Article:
Historically, little consideration was given to office provision in warehouses. Stretching right back to Victorian times, offices were often shoe-boxed sized rooms crammed into the rafters of the building.

Didcot from Savills Investment Management

Didcot from Savills Investment Management

However, today many modern businesses like Elon Musk’s spacecraft venture SpaceX are placing their corporate HQs within or alongside their manufacturing space.

And in the future it’s anticipated that as greater automation and robotics are introduced to warehouses, more humans will make the switch from the factory floor to the office, which in turn could lead to the percentage of office space within industrial and logistics facilities increasing.

So how likely is this eventuality and how much office space are industrial and logistics occupiers currently looking to take?

According to Will Cooper, director and head of development project management, building and project consultancy at Savills, for the time being at least the office provision in most industrial and logistics facilities is pretty low.

“The office element of a warehouse is between 5% and 10% depending on how big it is,” he says. That is partly because landlords want to future-proof their buildings and ensure that if the current tenant leaves they are able to quickly find another occupier.

“You don’t want to over-provision,” says Cooper. “If you put too much office space in, it may put people off, so it’s about getting what the market thinks is right and having flexibility to add more.”

Andrea Ferranti, associate director at Colliers International, says that although demand for larger office space is an exception rather than the rule at present, some clients have gone down this route.

“We have seen the odd forward-thinking client trying to get extra [office] space, which could go up to 17% or 20%, but these are one-off instances,” he says.

With warehouses becoming more automated, we could see overall staffing levels reduce

Jim O’Connell, Glenny

Another senior industrial and logistics source says his company has also fielded a few requirements from occupiers where the amount of office space requested is higher than the traditional industry standard.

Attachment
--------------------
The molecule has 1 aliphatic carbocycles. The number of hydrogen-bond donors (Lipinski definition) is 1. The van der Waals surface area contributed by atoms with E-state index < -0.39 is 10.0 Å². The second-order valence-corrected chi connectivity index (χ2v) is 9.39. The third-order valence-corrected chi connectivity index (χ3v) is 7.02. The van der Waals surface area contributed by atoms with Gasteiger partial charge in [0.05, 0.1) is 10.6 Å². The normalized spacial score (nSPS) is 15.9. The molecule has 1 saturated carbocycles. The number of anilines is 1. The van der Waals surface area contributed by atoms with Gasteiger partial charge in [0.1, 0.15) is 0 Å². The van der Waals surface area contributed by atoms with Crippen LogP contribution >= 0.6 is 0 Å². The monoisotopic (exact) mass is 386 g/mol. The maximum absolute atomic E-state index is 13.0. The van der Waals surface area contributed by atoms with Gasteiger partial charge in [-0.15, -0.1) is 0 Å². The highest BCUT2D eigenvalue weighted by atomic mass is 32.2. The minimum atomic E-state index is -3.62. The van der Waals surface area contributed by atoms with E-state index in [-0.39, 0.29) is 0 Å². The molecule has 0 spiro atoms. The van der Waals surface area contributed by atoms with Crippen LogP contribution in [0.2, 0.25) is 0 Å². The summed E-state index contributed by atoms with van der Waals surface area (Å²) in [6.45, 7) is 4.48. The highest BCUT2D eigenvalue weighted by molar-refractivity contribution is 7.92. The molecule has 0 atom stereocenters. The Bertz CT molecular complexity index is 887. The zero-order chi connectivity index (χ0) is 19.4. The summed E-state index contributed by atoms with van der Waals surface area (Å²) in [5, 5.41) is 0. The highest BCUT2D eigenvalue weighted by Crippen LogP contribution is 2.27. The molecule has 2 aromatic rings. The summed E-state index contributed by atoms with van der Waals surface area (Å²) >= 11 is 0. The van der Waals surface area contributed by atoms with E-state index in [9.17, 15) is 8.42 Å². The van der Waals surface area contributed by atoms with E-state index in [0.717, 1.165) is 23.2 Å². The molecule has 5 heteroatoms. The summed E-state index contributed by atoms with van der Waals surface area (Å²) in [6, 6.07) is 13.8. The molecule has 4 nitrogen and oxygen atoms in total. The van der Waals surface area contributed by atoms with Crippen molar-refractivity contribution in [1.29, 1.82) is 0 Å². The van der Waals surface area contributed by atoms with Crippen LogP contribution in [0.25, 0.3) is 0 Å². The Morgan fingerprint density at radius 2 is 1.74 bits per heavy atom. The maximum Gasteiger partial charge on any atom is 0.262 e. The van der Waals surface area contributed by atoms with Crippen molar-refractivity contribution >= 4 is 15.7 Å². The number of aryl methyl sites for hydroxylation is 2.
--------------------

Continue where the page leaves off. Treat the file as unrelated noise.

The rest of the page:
He agrees with Ferranti that such requests are the exception rather than the norm, however, he believes the Covid-19 pandemic could see a growing number of occupiers request more office space in their warehousing so that they can implement the government’s social distancing guidelines and future-proof their buildings should we experience another pandemic in the years ahead.

While such a shift in approach to the percentage of office provision in a warehouse is still largely theoretical, what has happened over the last few years is more landlords and occupiers have looked to enhance the standard of their warehousing to help them attract and retain staff.

Keeping staff happy

“What we see is more investment both in and outside the warehouse,” says Ferranti. “Ten years ago, it would be just a box with some desks and lighting if you were lucky. Now we see shared facilities, green footpaths, new cycle lanes, extra trees, green walls in the offices. There’s more emphasis on the use of solar lighting, natural lighting, the design and layout in terms of spacing. It’s all about keeping staff happy in their office space.”

Stephen Ellis, senior investment manager at Federated Hermes, agrees with Ferranti that the role of the warehouse and the office space within it will become an increasingly important element of a businesses’ overall function.

“The office element within the warehouse may become more important on the back of this, in terms of the impact achievable operational efficiencies will have on the overall business, as well as meeting other key criteria, such as allowing greater breadth of function in one location or promoting staff integration; the visual position of the office element and entrance may also play a role in corporate identity, or [in] providing a venue for sales and product promotion. This will of course vary from tenant to tenant,” says Ellis.

He adds that in the future “warehousing locations are likely to be increasingly judged on a range of additional criteria, such as the extent [to which] they promote and meet the occupier or investor’s ESG values and requirements, or the working environment [that] the buildings, surroundings and amenities provide for staff on site”.

But while some industrial and logistics experts believe the amount of office space provided in warehouses will rise over the next few years, not everyone is convinced.

Jim O’Connell, divisional partner in Glenny’s business space agency team, thinks it is too early to predict which way the market will move in the future.

“While it’s inevitable that there will be an element of change, we can’t say right now if the next phase of speculative development will reflect a shift in office provision,” he says.

“What we do know is that with warehouses becoming more automated, we could see overall staffing levels reduce and this would impact the amount of amenity and office space provided, but this prediction predates the pandemic and reflects wider workplace changes as a result of newer technology coming into play.”

In the short term at least it appears unlikely that the current industry standard of circa 5-10% of office space in warehouses will significantly increase. But don’t bet against that benchmark slowly nudging up over the coming years as more companies look to go down the SpaceX route.

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